Frequently Asked Question

DIS incremental rotary encoders
Last Updated 4 years ago

DIS incremental rotary encoders

DIS incremental rotary encoder is a classcial application of Hall effect discoverd by physicist Edwin Hall. It enables a contact-free measurement of an angular displacement from 0° to 360° without a mechanical stop. Unlike an absolute rotary encoder which gives an analog output linear with the angle of rotation, up to 360°, an incremental encoders gives A/B pulses indicating the rotation speed and direction.

At this moment, DIS provides QR30 series incremental encoders supporting up to 1024 ppr (ppr=pulses per revolution). New series with 4096 ppr is on our Roadmap for the coming years.

QR30 series

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QR30 series incremental rotary encoders

Working principle

A QR30 incremental sensor works always with an external magnet. The magnet can be mounted on a rotating axle (on-axis), and it should be mounted at the back side of the sensor. The maximum distance of 3 mm between the magnet and the sensor provides sufficient space for mechanical tolerances under extreme conditions.


When you order a QR30 sensor from us, a magnet( 11,2 x 5,5 x 8 mm Neodymium/N35/nickel coated/remanention 1,2 T) is included. If you would like to replace this magnet to another, please read FAQ -> What kind of magnet works with the QR sensors?

Output explained

The QR30 incremental rotary encoder has a quadrature signalA and B signals, which issue pulses(square waves) when the magnet is rotated, and phase delay between A and B is π /2. Together, the A and B signals indicate both the rotation speed (frequency of pulses) and direction of rotation (A leads B or B leads A).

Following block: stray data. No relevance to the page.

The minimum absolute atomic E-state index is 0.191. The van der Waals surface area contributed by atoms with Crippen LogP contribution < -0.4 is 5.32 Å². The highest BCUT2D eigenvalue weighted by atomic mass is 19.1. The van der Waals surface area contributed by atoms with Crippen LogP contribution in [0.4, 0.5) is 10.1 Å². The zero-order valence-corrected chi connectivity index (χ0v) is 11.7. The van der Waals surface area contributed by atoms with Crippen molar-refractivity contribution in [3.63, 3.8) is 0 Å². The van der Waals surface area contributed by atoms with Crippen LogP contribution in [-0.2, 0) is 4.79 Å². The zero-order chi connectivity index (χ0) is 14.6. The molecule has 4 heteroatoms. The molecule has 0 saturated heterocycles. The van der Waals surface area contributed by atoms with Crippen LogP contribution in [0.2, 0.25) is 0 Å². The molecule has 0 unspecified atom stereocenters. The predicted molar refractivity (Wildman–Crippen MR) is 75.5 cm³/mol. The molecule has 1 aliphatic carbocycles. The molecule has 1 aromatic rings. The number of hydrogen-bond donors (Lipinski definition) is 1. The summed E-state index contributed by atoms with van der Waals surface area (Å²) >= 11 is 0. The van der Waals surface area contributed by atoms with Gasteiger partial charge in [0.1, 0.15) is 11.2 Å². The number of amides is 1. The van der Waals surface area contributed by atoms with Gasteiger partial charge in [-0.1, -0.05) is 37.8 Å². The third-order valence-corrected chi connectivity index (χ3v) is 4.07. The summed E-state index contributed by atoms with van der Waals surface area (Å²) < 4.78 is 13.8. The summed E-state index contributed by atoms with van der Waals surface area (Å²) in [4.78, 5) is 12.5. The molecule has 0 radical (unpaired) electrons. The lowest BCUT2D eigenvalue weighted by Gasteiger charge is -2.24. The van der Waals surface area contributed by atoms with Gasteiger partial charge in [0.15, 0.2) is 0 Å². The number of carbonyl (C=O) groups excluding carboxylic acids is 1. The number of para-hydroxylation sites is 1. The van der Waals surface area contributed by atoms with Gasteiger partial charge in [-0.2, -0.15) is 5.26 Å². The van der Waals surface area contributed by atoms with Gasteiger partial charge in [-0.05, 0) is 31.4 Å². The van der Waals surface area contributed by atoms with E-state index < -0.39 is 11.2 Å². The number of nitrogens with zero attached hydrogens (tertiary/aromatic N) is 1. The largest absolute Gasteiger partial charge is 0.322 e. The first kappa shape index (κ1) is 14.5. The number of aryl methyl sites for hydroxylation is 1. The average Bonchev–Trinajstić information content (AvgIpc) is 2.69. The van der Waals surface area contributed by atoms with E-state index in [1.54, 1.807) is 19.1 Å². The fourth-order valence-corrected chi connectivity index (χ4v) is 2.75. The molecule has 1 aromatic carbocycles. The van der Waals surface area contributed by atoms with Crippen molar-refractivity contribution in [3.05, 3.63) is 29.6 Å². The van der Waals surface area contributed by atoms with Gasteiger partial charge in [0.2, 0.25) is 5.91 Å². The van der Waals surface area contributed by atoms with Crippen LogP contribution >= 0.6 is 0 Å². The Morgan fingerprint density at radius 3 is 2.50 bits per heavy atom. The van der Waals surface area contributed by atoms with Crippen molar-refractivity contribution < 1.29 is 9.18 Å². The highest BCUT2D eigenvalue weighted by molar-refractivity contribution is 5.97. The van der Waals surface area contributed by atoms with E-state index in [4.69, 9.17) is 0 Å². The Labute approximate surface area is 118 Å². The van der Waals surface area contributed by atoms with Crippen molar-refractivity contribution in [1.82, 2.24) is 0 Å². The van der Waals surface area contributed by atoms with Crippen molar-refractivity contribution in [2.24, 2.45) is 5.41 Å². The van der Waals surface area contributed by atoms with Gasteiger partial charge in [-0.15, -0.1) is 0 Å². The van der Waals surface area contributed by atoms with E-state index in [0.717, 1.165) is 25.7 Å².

Many incremental encoders have an additional output signal, typically designated index or Z, which indicates the encoder is located at a particular reference position, but QR30 series dosn't have that.

Some encoders provide also a status output indicating internal fault conditions such as a bearing failure or sensor malfunction. Unfortunately QR30 series dosn't support it either.

For incremental rotary encoders, ppr (pulse per revolution) is used to describe the resolution, i.e. 1024 ppr = 1024 pulses per revolution. For example, a 1024-ppr incremental encoder that measures 360° has a quadrature output of 1024 pulses for both A and B. One pulse represent 0.35°(360°/1024=0.352°). 


You might think the resolution is 0.35° at first glance, but in fact, the sensor can provide position information with a resolution of 0.09°. That's because the sensor has a 12-bit internal chip, providing an output with a resolution of 360°/2^12=0.09°. Those two 1024-ppr pulses(A and  B) are actually generated by the 12-bit raw signals. 

When a higher resolution is demanded, a 1024-ppr quadrature signal (A and B) can be turned into a 2048-ppr signal with a logic ‘XOR’ function. The A XOR B signal doesn't contain the direction information, because you have only one signal, but the quadrature signals(A and B) are still available for direction detection.

! The XOR function is not available within the sensor and can be programmed in the application if required.

There are even circuits on the market to create a 4096-ppr signal with the XOR’ed 2048-ppr signal using both positive and negative edges (called ‘clock frequency doublers’)


Typical applications

  • Speed measurement
  • Motion control
  • Valve control
  • Robotics


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